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The Future of Oil Sands Workforce


What a difference a decade makes.

Alberta’s oil sands operations sector employed just over 20,000 workers in 2011 and is projected to grow to 35,000 by 2021 (an increase of over 73%), according to a recent report by the Petroleum Human Resources Council of Canada. Increased production, combined with age-related attrition and competition from other industries, means the oil sands will need to fill over 23,000 vacancies over the next decade.



“Demand for more workers is being driven primarily by production growth in the sector,” explained Cheryl Knight, Executive Director and CEO of the Council. “The supply of skilled workers remains very tight. Going forward, two major labour market risks will be age-related attrition and competition from other industries.”

Moreover, demographic shifts are creating significant skill shortages where younger workers cannot effectively replace experienced retiring workers, and there are shifts happening within the industry changing the types of workers required.

The following is a list of the top 10 occupations that will experience the greatest hiring requirements over the next decade:

1. Steam-ticketed operators

2. Heavy equipment operators

3. Petroleum engineers

4. Engineering managers

5. Facility operations and maintenance managers

6. Heavy-duty mechanics

7. Primary production managers

8. Instrumentation technicians

9. Mechanical engineers

10. Industrial electricians


Action Needed

Ensuring access to an innovative, productive and stable workforce is a key factor in the sustainability and cost management equation.

“The boom years of 2006 and 2007 showed the negative impact labour and skill shortages can have on the sector’s ability to do business,” said Knight. “Since then, companies have devoted time and resources to minimizing the impacts of labour shortages on their corporate sustainability and growth.”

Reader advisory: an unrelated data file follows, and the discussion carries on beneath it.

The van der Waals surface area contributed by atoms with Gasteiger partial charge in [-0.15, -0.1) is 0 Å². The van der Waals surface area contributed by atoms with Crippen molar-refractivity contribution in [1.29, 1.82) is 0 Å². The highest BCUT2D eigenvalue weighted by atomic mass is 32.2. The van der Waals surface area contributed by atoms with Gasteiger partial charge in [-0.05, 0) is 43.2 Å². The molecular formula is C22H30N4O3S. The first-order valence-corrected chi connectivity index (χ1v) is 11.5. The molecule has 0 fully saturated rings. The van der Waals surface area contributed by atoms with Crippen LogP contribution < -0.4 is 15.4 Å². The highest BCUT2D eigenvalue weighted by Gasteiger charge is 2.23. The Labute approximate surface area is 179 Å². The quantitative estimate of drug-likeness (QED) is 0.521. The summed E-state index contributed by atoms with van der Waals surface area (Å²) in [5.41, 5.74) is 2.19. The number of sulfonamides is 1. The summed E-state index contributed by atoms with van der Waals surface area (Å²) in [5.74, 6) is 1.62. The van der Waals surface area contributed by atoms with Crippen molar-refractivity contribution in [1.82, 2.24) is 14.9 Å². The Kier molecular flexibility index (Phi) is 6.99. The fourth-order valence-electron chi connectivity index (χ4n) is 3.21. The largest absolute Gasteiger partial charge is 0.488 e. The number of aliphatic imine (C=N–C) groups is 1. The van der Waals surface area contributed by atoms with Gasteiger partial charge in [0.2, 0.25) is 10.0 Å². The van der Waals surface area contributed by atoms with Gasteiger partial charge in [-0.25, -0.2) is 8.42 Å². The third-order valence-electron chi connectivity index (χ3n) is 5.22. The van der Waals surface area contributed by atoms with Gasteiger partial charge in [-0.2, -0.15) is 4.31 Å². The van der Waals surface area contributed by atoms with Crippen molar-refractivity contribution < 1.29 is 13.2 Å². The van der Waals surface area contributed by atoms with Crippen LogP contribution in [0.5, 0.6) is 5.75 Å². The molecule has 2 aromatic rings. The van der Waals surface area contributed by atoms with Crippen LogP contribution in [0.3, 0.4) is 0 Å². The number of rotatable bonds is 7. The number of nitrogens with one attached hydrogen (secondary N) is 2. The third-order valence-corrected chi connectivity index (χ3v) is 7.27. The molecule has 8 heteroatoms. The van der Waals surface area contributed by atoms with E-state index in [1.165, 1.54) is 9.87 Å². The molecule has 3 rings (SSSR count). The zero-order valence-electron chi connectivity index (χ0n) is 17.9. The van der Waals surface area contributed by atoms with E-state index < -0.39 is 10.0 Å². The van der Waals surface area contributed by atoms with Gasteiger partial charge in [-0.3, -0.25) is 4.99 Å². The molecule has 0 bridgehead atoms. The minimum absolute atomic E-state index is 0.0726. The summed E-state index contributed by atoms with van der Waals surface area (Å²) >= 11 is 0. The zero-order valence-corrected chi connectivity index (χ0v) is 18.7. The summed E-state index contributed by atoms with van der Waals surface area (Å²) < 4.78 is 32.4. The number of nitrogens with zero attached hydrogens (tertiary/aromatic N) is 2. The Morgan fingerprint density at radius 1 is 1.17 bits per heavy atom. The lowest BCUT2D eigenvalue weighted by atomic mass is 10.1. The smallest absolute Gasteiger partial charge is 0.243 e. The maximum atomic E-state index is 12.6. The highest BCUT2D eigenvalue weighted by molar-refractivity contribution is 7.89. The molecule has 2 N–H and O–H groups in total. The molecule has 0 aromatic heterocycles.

A variety of strategies can be employed to address these issues:

  • Companies can draw talent from diverse labour supply pools, build internal capacity with workforce development, retain the baby boom population longer, enhance worker mobility, and recruit workers from outside the industry.
  • Governments can communicate with industry to understand labour and skill requirements, enhance programs to grow the number of qualified workers in Canada, improve interprovincial recognition of credentials, and streamline access to international talent.
  • Labour supply organizations can communicate the industry’s workforce requirements to labour supply pools; plan education and training programs to support labour and skill needs; promote training programs to diverse audiences of potential students; strengthen partnerships among industry, governments, community organizations and educational institutions; and offer online and on-site training programs.
  • Career counsellors can play an important role by recommending to their clients training, education and occupational choices that fill the gaps in the oil sands’ workforce requirements.


Oil Sands Labour Market Outlook to 2021

The information presented are highlights from the Oil Sands Labour Market Outlook to 2021, part of the Council’s suite of labour market information (LMI) products. The outlook provides oil sands labour demand projections and analysis based on data for 55 core occupations in oil sands operations. It was developed through the support of industry and funding from the Government of Alberta.


The Petroleum Human Resources Council of Canada develops innovative and strategic human resources solutions to prepare the oil and gas industry to address its current and future labour challenges. For more information on the council’s LMI products, visit


Last Updated on Wednesday, 25 July 2012 14:20

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